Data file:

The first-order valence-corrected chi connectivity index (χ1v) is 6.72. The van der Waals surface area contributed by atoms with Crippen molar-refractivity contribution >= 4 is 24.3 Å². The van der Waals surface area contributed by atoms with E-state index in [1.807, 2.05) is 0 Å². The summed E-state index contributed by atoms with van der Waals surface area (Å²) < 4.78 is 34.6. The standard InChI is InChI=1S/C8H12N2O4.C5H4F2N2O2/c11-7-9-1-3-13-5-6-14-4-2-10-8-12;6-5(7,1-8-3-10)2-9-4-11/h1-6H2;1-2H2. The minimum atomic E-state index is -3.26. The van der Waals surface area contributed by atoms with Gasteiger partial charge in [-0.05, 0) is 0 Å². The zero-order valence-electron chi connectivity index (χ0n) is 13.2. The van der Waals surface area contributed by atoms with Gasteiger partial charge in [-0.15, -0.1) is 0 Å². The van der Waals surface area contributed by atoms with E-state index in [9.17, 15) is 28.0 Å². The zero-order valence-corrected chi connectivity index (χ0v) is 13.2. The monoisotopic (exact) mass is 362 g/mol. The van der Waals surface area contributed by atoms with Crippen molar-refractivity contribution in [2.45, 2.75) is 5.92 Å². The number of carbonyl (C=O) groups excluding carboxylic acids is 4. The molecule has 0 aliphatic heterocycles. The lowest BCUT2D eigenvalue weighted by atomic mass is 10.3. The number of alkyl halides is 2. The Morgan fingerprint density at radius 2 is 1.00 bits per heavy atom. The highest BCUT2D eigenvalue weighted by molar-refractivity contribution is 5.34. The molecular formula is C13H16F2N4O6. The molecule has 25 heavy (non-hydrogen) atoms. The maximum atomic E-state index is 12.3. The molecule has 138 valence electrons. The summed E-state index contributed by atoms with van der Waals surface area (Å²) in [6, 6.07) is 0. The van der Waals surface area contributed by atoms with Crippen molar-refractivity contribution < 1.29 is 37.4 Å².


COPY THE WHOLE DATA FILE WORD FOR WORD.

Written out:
The first-order valence-corrected chi connectivity index (χ1v) is 6.72. The van der Waals surface area contributed by atoms with Crippen molar-refractivity contribution >= 4 is 24.3 Å². The van der Waals surface area contributed by atoms with E-state index in [1.807, 2.05) is 0 Å². The summed E-state index contributed by atoms with van der Waals surface area (Å²) < 4.78 is 34.6. The standard InChI is InChI=1S/C8H12N2O4.C5H4F2N2O2/c11-7-9-1-3-13-5-6-14-4-2-10-8-12;6-5(7,1-8-3-10)2-9-4-11/h1-6H2;1-2H2. The minimum atomic E-state index is -3.26. The van der Waals surface area contributed by atoms with Gasteiger partial charge in [-0.05, 0) is 0 Å². The zero-order valence-electron chi connectivity index (χ0n) is 13.2. The van der Waals surface area contributed by atoms with Gasteiger partial charge in [-0.15, -0.1) is 0 Å². The van der Waals surface area contributed by atoms with E-state index in [9.17, 15) is 28.0 Å². The zero-order valence-corrected chi connectivity index (χ0v) is 13.2. The monoisotopic (exact) mass is 362 g/mol. The van der Waals surface area contributed by atoms with Crippen molar-refractivity contribution in [2.45, 2.75) is 5.92 Å². The number of carbonyl (C=O) groups excluding carboxylic acids is 4. The molecule has 0 aliphatic heterocycles. The lowest BCUT2D eigenvalue weighted by atomic mass is 10.3. The number of alkyl halides is 2. The Morgan fingerprint density at radius 2 is 1.00 bits per heavy atom. The highest BCUT2D eigenvalue weighted by molar-refractivity contribution is 5.34. The molecular formula is C13H16F2N4O6. The molecule has 25 heavy (non-hydrogen) atoms. The maximum atomic E-state index is 12.3. The molecule has 138 valence electrons. The summed E-state index contributed by atoms with van der Waals surface area (Å²) in [6, 6.07) is 0. The van der Waals surface area contributed by atoms with Crippen molar-refractivity contribution < 1.29 is 37.4 Å².